Potato & Truffle Purses

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Preparation info

  • Difficulty

    Medium

  • Serves

    6

Appears in

Limoncello and Linen Water

Limoncello and Linen Water

By Tessa Kiros

Published 2012

  • About

I like to use white truffles here. The purses are not hard to make, just a bit time-consuming. You will need a pasta machine to roll out the pasta. You’ll also need long thin ribbons of leek to hold the purses closed. If you can’t get fresh truffle, you can use truffle butter or a few drops of truffle oil. It’s worth noting that truffles vary in strength.

Ingredients

Pasta

  • 200 g (7 oz/1⅓ cups) plain (all-purpose) flour
  • 2 eggs, lightly beaten
  • 1 teaspoon olive oil
  • 1 teaspoon salt

Filling

  • 500 g (1 lb 2 oz) potatoes
  • 2 tablespoons grated parmesan
  • about 1 tablespoon truffle butter

To Serve

  • 2 outer leek jackets, about 36 cm (14¼ inches) long
  • about 200 g (7 oz) butter
  • a white truffle
  • grated parmesan, to serve

Method

To make the pasta, mix the flour, eggs, olive oil and salt in a bowl until the mixture comes together. Turn out and knead well until you have a lovely soft dough. Cover with a tea towel and leave at room temperature to rest for about half an hour or so.

Meanwhile, make the filling. Boil the potatoes in their skins in boiling salted water until soft. At the same time, drop in the leek jackets and boil for a couple of minutes, until tender. Remove, drain and put aside until cool enough to handle. Peel the potatoes while they are still hot by spiking a fork into each and dragging the skin off with a knife using your other hand. Put in a bowl and mash with a potato masher, adding the parmesan, truffle butter and a little salt and pepper if needed. When the leek jackets have cooled, spread them on a board. Standing up so you can see better, cut them into long thin ribbons, a couple of millimetres (fractions of an inch) wide.

Roll out about one-fifth of the dough, keeping the rest covered with a tea towel so it doesn’t dry out. Feed the rolled dough through the highest setting on a pasta machine. Fold it up again like a book to neaten it and pass it through this setting again. Now pass it through the next setting twice, and so on until you are 3 notches from the finest setting. You can now cut the dough in half to make it more manageable if you like. You want the finished sheet of pasta straight-edged so fold the ends in to straighten, if necessary. Pass through this setting twice, then continue like this until you have used the finest setting and the length of pasta is as wide as the machine allows, with smooth straight edges all around. Proceed with the rest of the dough, keeping the rolled sheets covered with a tea towel so they don’t dry out.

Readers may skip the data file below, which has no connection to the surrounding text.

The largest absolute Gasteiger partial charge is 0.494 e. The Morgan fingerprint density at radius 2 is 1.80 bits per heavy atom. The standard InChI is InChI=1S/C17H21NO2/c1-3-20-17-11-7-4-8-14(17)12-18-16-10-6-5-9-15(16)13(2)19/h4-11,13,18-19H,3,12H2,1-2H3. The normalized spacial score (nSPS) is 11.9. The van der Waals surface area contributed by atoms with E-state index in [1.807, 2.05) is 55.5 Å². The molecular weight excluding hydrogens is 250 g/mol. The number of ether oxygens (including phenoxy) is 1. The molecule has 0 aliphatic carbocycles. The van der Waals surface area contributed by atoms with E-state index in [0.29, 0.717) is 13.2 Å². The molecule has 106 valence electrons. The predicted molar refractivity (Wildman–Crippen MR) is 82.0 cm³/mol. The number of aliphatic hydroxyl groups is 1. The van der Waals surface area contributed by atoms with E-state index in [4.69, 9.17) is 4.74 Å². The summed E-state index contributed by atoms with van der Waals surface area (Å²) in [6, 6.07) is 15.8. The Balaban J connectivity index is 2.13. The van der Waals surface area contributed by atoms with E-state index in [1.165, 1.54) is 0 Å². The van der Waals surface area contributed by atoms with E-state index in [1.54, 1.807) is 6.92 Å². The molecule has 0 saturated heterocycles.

Cut the pasta sheets into squares of about 13 cm (5 inches) and keep covered. Working in batches of 5 or so, put about a tablespoon of filling into the middle of a square. Gently draw up the edges to bunch around the filling, being careful not to squash the pasta ruffles. Tie up using a leek ribbon, wrapping it around twice and then tying a knot gently so it doesn’t snap. Line up the purses on a tray dusted with a little flour while you finish filling the rest. You will have about 20 purses.

Bring a low-sided wide pot of salted water to the boil. Gently lower some of the purses into the water (don’t overcrowd the pot) and simmer for about 5 minutes or until tender. Don’t boil rapidly or they may tear. Remove with a slotted spoon to a warm dish while you cook the rest.

Meanwhile, melt the butter to just pale golden. Serve 3 purses per person in warm wide bowls. Drizzle about 2 tablespoons of butter over each bowl, then shave some truffle over the top. Serve at once with a good scattering of parmesan and a grind of pepper.